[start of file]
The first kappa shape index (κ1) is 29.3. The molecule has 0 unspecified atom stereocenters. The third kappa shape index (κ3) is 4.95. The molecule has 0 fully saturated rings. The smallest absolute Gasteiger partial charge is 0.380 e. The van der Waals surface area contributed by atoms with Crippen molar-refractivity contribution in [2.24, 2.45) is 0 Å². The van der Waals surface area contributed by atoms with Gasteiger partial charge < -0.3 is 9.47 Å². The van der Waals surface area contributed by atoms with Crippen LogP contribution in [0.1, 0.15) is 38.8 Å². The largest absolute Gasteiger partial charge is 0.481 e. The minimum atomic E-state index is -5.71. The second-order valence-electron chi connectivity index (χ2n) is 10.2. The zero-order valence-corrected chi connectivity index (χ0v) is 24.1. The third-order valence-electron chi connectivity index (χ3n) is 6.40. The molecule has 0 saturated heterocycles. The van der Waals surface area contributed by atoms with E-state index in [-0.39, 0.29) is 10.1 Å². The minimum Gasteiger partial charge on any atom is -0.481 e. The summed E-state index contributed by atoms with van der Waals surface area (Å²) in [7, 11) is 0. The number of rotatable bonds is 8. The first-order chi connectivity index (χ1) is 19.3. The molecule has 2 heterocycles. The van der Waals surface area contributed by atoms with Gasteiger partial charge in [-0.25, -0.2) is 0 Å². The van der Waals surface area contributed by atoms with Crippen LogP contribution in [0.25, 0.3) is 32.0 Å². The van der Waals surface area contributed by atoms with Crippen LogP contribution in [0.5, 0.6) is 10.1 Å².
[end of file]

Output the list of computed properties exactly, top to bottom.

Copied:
The first kappa shape index (κ1) is 29.3. The molecule has 0 unspecified atom stereocenters. The third kappa shape index (κ3) is 4.95. The molecule has 0 fully saturated rings. The smallest absolute Gasteiger partial charge is 0.380 e. The van der Waals surface area contributed by atoms with Crippen molar-refractivity contribution in [2.24, 2.45) is 0 Å². The van der Waals surface area contributed by atoms with Gasteiger partial charge < -0.3 is 9.47 Å². The van der Waals surface area contributed by atoms with Crippen LogP contribution in [0.1, 0.15) is 38.8 Å². The largest absolute Gasteiger partial charge is 0.481 e. The minimum atomic E-state index is -5.71. The second-order valence-electron chi connectivity index (χ2n) is 10.2. The zero-order valence-corrected chi connectivity index (χ0v) is 24.1. The third-order valence-electron chi connectivity index (χ3n) is 6.40. The molecule has 0 saturated heterocycles. The van der Waals surface area contributed by atoms with E-state index in [-0.39, 0.29) is 10.1 Å². The minimum Gasteiger partial charge on any atom is -0.481 e. The summed E-state index contributed by atoms with van der Waals surface area (Å²) in [7, 11) is 0. The number of rotatable bonds is 8. The first-order chi connectivity index (χ1) is 19.3. The molecule has 2 heterocycles. The van der Waals surface area contributed by atoms with Gasteiger partial charge in [-0.25, -0.2) is 0 Å². The van der Waals surface area contributed by atoms with Crippen LogP contribution in [0.25, 0.3) is 32.0 Å². The van der Waals surface area contributed by atoms with Crippen LogP contribution in [0.5, 0.6) is 10.1 Å².